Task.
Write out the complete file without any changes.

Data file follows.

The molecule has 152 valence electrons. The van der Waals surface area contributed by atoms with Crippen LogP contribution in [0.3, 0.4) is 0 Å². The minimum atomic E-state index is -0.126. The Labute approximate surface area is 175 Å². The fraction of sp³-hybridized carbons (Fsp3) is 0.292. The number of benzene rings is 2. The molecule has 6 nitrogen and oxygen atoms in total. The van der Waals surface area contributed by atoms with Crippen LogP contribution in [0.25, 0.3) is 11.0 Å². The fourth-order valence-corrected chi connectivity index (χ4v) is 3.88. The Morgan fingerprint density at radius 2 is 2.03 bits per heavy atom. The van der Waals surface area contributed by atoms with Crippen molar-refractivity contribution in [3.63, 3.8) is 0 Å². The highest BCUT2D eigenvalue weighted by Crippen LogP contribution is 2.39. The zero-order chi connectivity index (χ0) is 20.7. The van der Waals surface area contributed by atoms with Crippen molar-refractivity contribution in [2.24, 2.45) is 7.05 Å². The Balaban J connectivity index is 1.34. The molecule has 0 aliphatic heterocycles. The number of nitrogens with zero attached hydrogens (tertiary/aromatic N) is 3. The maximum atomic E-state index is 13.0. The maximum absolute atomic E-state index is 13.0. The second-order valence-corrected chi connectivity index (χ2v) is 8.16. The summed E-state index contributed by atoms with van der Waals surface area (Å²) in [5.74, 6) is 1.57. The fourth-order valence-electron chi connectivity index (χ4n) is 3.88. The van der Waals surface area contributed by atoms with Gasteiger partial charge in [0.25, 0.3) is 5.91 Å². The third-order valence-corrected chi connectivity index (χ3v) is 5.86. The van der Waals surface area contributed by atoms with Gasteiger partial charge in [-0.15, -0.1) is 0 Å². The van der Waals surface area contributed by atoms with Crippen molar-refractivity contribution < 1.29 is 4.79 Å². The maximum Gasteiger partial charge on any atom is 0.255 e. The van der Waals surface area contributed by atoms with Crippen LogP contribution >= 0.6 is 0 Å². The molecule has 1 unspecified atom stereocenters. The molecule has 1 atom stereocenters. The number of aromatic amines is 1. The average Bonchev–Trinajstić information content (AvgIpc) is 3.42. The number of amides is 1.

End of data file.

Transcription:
The molecule has 152 valence electrons. The van der Waals surface area contributed by atoms with Crippen LogP contribution in [0.3, 0.4) is 0 Å². The minimum atomic E-state index is -0.126. The Labute approximate surface area is 175 Å². The fraction of sp³-hybridized carbons (Fsp3) is 0.292. The number of benzene rings is 2. The molecule has 6 nitrogen and oxygen atoms in total. The van der Waals surface area contributed by atoms with Crippen LogP contribution in [0.25, 0.3) is 11.0 Å². The fourth-order valence-corrected chi connectivity index (χ4v) is 3.88. The Morgan fingerprint density at radius 2 is 2.03 bits per heavy atom. The van der Waals surface area contributed by atoms with Crippen molar-refractivity contribution in [3.63, 3.8) is 0 Å². The highest BCUT2D eigenvalue weighted by Crippen LogP contribution is 2.39. The zero-order chi connectivity index (χ0) is 20.7. The van der Waals surface area contributed by atoms with Crippen molar-refractivity contribution in [2.24, 2.45) is 7.05 Å². The Balaban J connectivity index is 1.34. The molecule has 0 aliphatic heterocycles. The number of nitrogens with zero attached hydrogens (tertiary/aromatic N) is 3. The maximum atomic E-state index is 13.0. The maximum absolute atomic E-state index is 13.0. The second-order valence-corrected chi connectivity index (χ2v) is 8.16. The summed E-state index contributed by atoms with van der Waals surface area (Å²) in [5.74, 6) is 1.57. The fourth-order valence-electron chi connectivity index (χ4n) is 3.88. The van der Waals surface area contributed by atoms with Gasteiger partial charge in [0.25, 0.3) is 5.91 Å². The third-order valence-corrected chi connectivity index (χ3v) is 5.86. The van der Waals surface area contributed by atoms with Gasteiger partial charge in [-0.15, -0.1) is 0 Å². The van der Waals surface area contributed by atoms with Crippen molar-refractivity contribution < 1.29 is 4.79 Å². The maximum Gasteiger partial charge on any atom is 0.255 e. The van der Waals surface area contributed by atoms with Crippen LogP contribution >= 0.6 is 0 Å². The molecule has 1 unspecified atom stereocenters. The molecule has 1 atom stereocenters. The number of aromatic amines is 1. The average Bonchev–Trinajstić information content (AvgIpc) is 3.42. The number of amides is 1.